2

I have been able to buy the house I spoke of the other day. (1)

Does (1) mean that I bought the house?

I was able to buy the house I spoke of the other day. (2)

I was able to buy the house I had spoken of the other day. (3)

Do (2) and (3) have the same meaning as (1)?

1

In sentence 2 you talk abot something that happened in the past. In sentence 1 you inform someone that is new to him. If the speaker says he was able to buy the house then he bought it, no doubt.

0

The English language can be notoriously ambiguous in its syntax, and I think this is a good example.

I have been able to buy the house I spoke of the other day.

This means that the speaker has been able (for an undefined amount of time extending to the present) to buy the house, but says nothing regarding whether he completed the purchase.

I was able to buy the house I spoke of the other day.

This means the speaker actually bought the house - interestingly, it also says nothing about whether he had been able to do so for an undefined amount of time (it could have been that he had just become able to do so and he did it)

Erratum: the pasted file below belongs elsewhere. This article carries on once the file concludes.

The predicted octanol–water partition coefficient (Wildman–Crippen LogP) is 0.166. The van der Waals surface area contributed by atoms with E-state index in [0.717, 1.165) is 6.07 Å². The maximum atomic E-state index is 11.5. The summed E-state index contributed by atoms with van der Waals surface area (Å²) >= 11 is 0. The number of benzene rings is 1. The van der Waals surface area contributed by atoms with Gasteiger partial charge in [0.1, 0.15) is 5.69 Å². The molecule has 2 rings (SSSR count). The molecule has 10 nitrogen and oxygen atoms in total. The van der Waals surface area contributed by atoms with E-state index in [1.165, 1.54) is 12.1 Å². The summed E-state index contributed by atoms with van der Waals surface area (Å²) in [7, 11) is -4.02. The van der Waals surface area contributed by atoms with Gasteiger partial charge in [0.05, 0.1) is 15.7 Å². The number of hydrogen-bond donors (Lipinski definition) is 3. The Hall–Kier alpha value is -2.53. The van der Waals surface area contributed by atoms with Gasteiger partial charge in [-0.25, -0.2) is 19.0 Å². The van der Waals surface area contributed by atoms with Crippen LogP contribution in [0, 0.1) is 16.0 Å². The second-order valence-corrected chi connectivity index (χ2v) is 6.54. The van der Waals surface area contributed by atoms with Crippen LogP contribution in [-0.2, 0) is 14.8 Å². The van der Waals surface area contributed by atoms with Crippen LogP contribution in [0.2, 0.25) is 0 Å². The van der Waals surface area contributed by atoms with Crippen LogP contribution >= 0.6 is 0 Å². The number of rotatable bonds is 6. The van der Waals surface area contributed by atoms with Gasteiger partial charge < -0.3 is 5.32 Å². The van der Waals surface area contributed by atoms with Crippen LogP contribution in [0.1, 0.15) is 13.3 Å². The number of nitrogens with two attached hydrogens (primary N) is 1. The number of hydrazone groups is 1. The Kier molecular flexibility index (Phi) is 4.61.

I was able to buy the house I had spoken of the other day.

Semantically, this is the same as (2) - that is, the speaker did buy the house. It's probably preferable to (2) in terms of grammar

  • 1
    This is a good answer, except I think that your first example does mean he completed the purchase. – Mark Hubbard Jan 31 '16 at 16:42
  • The first one, "I have been able to buy the house I spoke of the other day.".....this can also say that you bought the house, ie, that its been done. (the act of buying). – rkchl Jan 31 '16 at 16:54
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    At least to me, it indicates it's ambiguous. The use of have been able, in my opinion, places emphasis precisely on the fact that the speaker has been able to purchase (and not on the purchasing itself). – Digital Dracula Jan 31 '16 at 18:41
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    It's perhaps easier to discern if you think I have been able to buy a car (for months) vs I was (finally) able to buy a car (last week) – Digital Dracula Jan 31 '16 at 18:49
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    The first can be taken either way. Most people would understand it to mean the house has been purchased, but the speaker may have intended otherwise. – Hot Licks May 31 '16 at 0:07
-2

None of these state that the purchaser actually made a purchase lmao.........................being able to do something—no matter how it’s stated—is not equal to actually doing that thing..............”I was able” insinuates purchase, but doesn’t confirm it

  • Can you provide any citation, explanation, or other support for your answer? Could you try to make it conform to normal written English standards with respect to use of punctuation? – nohat Aug 14 at 19:33

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